Old story: two employees argue. They both come in to the boss, explain their points of view, expecting the boss to make a decision about which one of them is right and who is wrong.
And the boss makes a decision. The boss gets angry and then fires them both on the spot.
It's not the right way to manage things, but you may know the story.
Let's talk cartooning for a living.
When you invoice a someone for a cartoon that they bought from you, have you ever had a client refuse to pay?
Did you ever have a client complain that your invoice is an "extortion letter" and refuse to pay?
Did they post about it online, at a site devoted to talking about extortion letters called "Extortion Letters Online," and have other people to cheer them on, telling them to ignore the bills for cartoons?
Did anyone ever compare paying for a cartoon with "a version of the Nigerian scam?"
It didn't happen to me. I hope it did not ever happen to you. But it did happen last year.
Here's the story. This is from the Extortion Letters Online chat board:
Stacy McArdle from Chicago used a cartoon on her site. The image was owned by Cartoonstock.com.
Cartoonstock emailed a letter telling her it was theirs and she had to pay $98.70 for its use. She responded by saying she had pulled it off of Google and it didn't have the Cartoonstock logo all over it, so she was ignorant that it was owned by them. Besides, she had taken it off her site.
Other people chime in on the chat board:
"My suggestion is either pay them or ignore them."
"It is too easy for these extortionists to move their model to a $100-$200 per image scam operation and allow them to make unsupportable claims on anyone due to their sloppiness."
"It's only about the money for them."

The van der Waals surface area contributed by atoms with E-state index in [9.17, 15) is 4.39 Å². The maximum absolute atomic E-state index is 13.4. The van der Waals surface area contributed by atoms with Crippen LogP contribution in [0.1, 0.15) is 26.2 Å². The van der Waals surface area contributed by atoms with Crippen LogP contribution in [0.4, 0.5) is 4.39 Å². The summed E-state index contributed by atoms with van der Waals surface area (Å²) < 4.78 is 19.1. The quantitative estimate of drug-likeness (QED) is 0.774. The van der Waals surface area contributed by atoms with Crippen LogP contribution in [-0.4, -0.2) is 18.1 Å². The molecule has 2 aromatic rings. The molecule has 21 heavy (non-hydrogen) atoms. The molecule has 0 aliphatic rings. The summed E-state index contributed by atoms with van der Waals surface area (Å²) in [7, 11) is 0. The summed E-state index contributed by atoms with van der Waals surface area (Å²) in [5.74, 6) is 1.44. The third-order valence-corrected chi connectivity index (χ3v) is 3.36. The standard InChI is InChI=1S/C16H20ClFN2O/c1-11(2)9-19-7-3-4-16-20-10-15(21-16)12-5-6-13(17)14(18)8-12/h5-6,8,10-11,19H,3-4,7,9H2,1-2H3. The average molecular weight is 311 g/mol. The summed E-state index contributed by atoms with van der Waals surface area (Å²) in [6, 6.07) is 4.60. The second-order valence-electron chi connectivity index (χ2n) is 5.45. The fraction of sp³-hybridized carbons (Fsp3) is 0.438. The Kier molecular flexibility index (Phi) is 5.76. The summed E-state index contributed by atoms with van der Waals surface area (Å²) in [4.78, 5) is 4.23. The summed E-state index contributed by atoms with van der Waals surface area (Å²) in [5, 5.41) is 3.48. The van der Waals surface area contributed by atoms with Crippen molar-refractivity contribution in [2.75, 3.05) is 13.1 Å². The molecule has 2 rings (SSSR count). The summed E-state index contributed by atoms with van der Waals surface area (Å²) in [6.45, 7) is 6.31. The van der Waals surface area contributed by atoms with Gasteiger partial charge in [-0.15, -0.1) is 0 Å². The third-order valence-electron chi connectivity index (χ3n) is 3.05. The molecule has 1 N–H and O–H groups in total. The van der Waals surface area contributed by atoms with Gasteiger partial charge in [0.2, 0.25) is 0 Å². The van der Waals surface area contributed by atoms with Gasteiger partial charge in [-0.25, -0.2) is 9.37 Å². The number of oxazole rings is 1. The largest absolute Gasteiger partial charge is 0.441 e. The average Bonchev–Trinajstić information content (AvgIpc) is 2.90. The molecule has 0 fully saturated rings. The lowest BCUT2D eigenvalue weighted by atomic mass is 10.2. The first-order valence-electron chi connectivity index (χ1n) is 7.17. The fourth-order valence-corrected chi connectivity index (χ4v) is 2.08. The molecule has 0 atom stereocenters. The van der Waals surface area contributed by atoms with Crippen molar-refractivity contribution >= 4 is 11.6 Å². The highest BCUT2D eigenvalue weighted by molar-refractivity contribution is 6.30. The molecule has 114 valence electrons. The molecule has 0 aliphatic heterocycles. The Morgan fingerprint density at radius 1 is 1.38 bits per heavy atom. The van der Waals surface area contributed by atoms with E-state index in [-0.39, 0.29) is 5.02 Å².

"You could publicly shame them on the interwebs, it would be a nice 'ding' to their reputation."
"I would ignore them."
"This is a version of the Nigerian scams."
When you can read a whole chat board topic all about a cartoon and someone says that paying for a cartoon is a scam and extortion, it kinda puts a dark cloud over your day.
I am not the boss of Stacy McArdle and Cartoonstock, but if they came to me with their problems, I would be angry at both. Stacy used an image for her business without paying. Cartoonstock's approach of a formal demand letter is wrong.
People taking my cartoons and posting them for fun on Facebook or Pinterest or Instagram is fine with me. They are doing it for fun. But a business taking one of my cartoons without consent to help promote their organization -- well, that's wrong.
Most people who do that are ignorant of the laws. When it's happened to me, I have called the company, and found that person. I have chatted with them on the phone. Yes, the phone.
Over the phone, I have thanked them sincerely for liking my cartoon so much that they used it to help promote themselves, but they have to compensate me. After all, I am the person who took that blank piece of paper and made an image that is of value.
This goes for for-profit and non-profit companies.
My thanks to Randy Glasbergen for letting me know about this. Thanks, Randy!